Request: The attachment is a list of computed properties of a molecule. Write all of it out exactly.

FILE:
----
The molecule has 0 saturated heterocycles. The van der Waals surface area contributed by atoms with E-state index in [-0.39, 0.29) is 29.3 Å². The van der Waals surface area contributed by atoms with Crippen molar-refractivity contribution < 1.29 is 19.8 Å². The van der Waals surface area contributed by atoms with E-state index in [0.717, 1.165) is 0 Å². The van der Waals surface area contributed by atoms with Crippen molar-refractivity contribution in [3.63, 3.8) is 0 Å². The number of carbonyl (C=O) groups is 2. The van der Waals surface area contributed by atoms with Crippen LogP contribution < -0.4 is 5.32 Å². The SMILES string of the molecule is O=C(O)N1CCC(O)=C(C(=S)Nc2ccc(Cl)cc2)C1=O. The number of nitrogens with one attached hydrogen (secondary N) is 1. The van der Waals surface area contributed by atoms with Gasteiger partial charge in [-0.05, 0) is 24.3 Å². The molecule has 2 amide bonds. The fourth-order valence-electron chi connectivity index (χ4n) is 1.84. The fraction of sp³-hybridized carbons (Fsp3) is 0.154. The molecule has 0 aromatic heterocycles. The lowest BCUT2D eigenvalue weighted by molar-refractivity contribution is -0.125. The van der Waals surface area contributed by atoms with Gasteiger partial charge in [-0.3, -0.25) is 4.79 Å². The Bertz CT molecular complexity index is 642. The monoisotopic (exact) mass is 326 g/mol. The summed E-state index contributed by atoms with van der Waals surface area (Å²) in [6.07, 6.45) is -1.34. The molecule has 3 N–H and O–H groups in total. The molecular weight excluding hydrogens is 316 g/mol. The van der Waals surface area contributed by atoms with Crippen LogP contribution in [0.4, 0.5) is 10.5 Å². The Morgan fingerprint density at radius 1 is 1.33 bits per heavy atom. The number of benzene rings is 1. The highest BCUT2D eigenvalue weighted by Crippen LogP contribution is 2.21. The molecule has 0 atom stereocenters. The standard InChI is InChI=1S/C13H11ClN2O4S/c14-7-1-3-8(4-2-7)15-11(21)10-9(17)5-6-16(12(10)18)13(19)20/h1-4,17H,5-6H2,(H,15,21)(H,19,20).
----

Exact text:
The molecule has 0 saturated heterocycles. The van der Waals surface area contributed by atoms with E-state index in [-0.39, 0.29) is 29.3 Å². The van der Waals surface area contributed by atoms with Crippen molar-refractivity contribution < 1.29 is 19.8 Å². The van der Waals surface area contributed by atoms with E-state index in [0.717, 1.165) is 0 Å². The van der Waals surface area contributed by atoms with Crippen molar-refractivity contribution in [3.63, 3.8) is 0 Å². The number of carbonyl (C=O) groups is 2. The van der Waals surface area contributed by atoms with Crippen LogP contribution < -0.4 is 5.32 Å². The SMILES string of the molecule is O=C(O)N1CCC(O)=C(C(=S)Nc2ccc(Cl)cc2)C1=O. The number of nitrogens with one attached hydrogen (secondary N) is 1. The van der Waals surface area contributed by atoms with Gasteiger partial charge in [-0.05, 0) is 24.3 Å². The molecule has 2 amide bonds. The fourth-order valence-electron chi connectivity index (χ4n) is 1.84. The fraction of sp³-hybridized carbons (Fsp3) is 0.154. The molecule has 0 aromatic heterocycles. The lowest BCUT2D eigenvalue weighted by molar-refractivity contribution is -0.125. The van der Waals surface area contributed by atoms with Gasteiger partial charge in [-0.3, -0.25) is 4.79 Å². The Bertz CT molecular complexity index is 642. The monoisotopic (exact) mass is 326 g/mol. The summed E-state index contributed by atoms with van der Waals surface area (Å²) in [6.07, 6.45) is -1.34. The molecule has 3 N–H and O–H groups in total. The molecular weight excluding hydrogens is 316 g/mol. The van der Waals surface area contributed by atoms with Crippen LogP contribution in [0.4, 0.5) is 10.5 Å². The Morgan fingerprint density at radius 1 is 1.33 bits per heavy atom. The number of benzene rings is 1. The highest BCUT2D eigenvalue weighted by Crippen LogP contribution is 2.21. The molecule has 0 atom stereocenters. The standard InChI is InChI=1S/C13H11ClN2O4S/c14-7-1-3-8(4-2-7)15-11(21)10-9(17)5-6-16(12(10)18)13(19)20/h1-4,17H,5-6H2,(H,15,21)(H,19,20).